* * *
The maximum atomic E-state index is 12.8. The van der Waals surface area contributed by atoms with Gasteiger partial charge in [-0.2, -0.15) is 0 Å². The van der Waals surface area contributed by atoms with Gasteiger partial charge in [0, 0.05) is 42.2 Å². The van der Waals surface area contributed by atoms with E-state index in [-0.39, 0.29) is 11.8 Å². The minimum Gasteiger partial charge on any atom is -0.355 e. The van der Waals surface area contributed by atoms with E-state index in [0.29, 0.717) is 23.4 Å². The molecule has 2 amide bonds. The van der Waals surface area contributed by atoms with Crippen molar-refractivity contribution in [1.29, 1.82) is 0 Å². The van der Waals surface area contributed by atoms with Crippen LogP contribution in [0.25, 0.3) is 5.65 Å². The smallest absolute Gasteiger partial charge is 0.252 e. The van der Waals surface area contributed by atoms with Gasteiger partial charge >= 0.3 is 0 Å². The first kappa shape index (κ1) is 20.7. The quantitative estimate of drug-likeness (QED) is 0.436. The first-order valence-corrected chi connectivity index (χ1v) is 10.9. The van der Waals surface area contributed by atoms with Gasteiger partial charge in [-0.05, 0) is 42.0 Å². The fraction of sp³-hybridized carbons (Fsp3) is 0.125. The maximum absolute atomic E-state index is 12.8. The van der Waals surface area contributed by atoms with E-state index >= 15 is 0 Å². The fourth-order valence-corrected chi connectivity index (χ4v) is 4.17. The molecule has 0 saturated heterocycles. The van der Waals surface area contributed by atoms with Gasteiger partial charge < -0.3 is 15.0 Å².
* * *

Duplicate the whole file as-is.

The maximum atomic E-state index is 12.8. The van der Waals surface area contributed by atoms with Gasteiger partial charge in [-0.2, -0.15) is 0 Å². The van der Waals surface area contributed by atoms with Gasteiger partial charge in [0, 0.05) is 42.2 Å². The van der Waals surface area contributed by atoms with E-state index in [-0.39, 0.29) is 11.8 Å². The minimum Gasteiger partial charge on any atom is -0.355 e. The van der Waals surface area contributed by atoms with E-state index in [0.29, 0.717) is 23.4 Å². The molecule has 2 amide bonds. The van der Waals surface area contributed by atoms with Crippen molar-refractivity contribution in [1.29, 1.82) is 0 Å². The van der Waals surface area contributed by atoms with Crippen LogP contribution in [0.25, 0.3) is 5.65 Å². The smallest absolute Gasteiger partial charge is 0.252 e. The van der Waals surface area contributed by atoms with Gasteiger partial charge >= 0.3 is 0 Å². The first kappa shape index (κ1) is 20.7. The quantitative estimate of drug-likeness (QED) is 0.436. The first-order valence-corrected chi connectivity index (χ1v) is 10.9. The van der Waals surface area contributed by atoms with Gasteiger partial charge in [-0.05, 0) is 42.0 Å². The fraction of sp³-hybridized carbons (Fsp3) is 0.125. The maximum absolute atomic E-state index is 12.8. The van der Waals surface area contributed by atoms with E-state index >= 15 is 0 Å². The fourth-order valence-corrected chi connectivity index (χ4v) is 4.17. The molecule has 0 saturated heterocycles. The van der Waals surface area contributed by atoms with Gasteiger partial charge < -0.3 is 15.0 Å².